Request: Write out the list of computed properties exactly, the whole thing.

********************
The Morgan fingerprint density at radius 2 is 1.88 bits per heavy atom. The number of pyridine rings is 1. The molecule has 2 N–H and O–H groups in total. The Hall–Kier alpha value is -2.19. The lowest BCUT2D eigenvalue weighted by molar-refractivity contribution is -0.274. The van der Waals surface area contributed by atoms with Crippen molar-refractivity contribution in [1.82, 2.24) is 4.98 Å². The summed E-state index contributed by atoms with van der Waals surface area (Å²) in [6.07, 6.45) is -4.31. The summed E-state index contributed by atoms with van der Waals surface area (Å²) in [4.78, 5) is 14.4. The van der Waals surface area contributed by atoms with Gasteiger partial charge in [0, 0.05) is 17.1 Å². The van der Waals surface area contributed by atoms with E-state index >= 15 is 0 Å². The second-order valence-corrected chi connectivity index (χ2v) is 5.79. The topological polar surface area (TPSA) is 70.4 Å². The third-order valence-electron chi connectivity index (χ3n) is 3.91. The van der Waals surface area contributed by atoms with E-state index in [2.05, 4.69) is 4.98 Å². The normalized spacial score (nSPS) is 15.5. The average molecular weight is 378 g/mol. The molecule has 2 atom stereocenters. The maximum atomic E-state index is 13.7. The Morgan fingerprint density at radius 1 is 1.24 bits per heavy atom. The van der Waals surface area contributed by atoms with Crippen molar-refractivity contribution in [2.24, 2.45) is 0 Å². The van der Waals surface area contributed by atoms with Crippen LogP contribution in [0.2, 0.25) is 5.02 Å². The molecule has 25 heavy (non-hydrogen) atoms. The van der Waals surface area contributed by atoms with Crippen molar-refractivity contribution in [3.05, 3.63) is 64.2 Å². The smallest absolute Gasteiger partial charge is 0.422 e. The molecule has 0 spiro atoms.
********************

The Morgan fingerprint density at radius 2 is 1.88 bits per heavy atom. The number of pyridine rings is 1. The molecule has 2 N–H and O–H groups in total. The Hall–Kier alpha value is -2.19. The lowest BCUT2D eigenvalue weighted by molar-refractivity contribution is -0.274. The van der Waals surface area contributed by atoms with Crippen molar-refractivity contribution in [1.82, 2.24) is 4.98 Å². The summed E-state index contributed by atoms with van der Waals surface area (Å²) in [6.07, 6.45) is -4.31. The summed E-state index contributed by atoms with van der Waals surface area (Å²) in [4.78, 5) is 14.4. The van der Waals surface area contributed by atoms with Gasteiger partial charge in [0, 0.05) is 17.1 Å². The van der Waals surface area contributed by atoms with E-state index >= 15 is 0 Å². The second-order valence-corrected chi connectivity index (χ2v) is 5.79. The topological polar surface area (TPSA) is 70.4 Å². The third-order valence-electron chi connectivity index (χ3n) is 3.91. The van der Waals surface area contributed by atoms with E-state index in [2.05, 4.69) is 4.98 Å². The normalized spacial score (nSPS) is 15.5. The average molecular weight is 378 g/mol. The molecule has 2 atom stereocenters. The maximum atomic E-state index is 13.7. The Morgan fingerprint density at radius 1 is 1.24 bits per heavy atom. The van der Waals surface area contributed by atoms with Crippen molar-refractivity contribution in [2.24, 2.45) is 0 Å². The van der Waals surface area contributed by atoms with Crippen LogP contribution in [0.2, 0.25) is 5.02 Å². The molecule has 25 heavy (non-hydrogen) atoms. The van der Waals surface area contributed by atoms with Crippen molar-refractivity contribution in [3.05, 3.63) is 64.2 Å². The smallest absolute Gasteiger partial charge is 0.422 e. The molecule has 0 spiro atoms.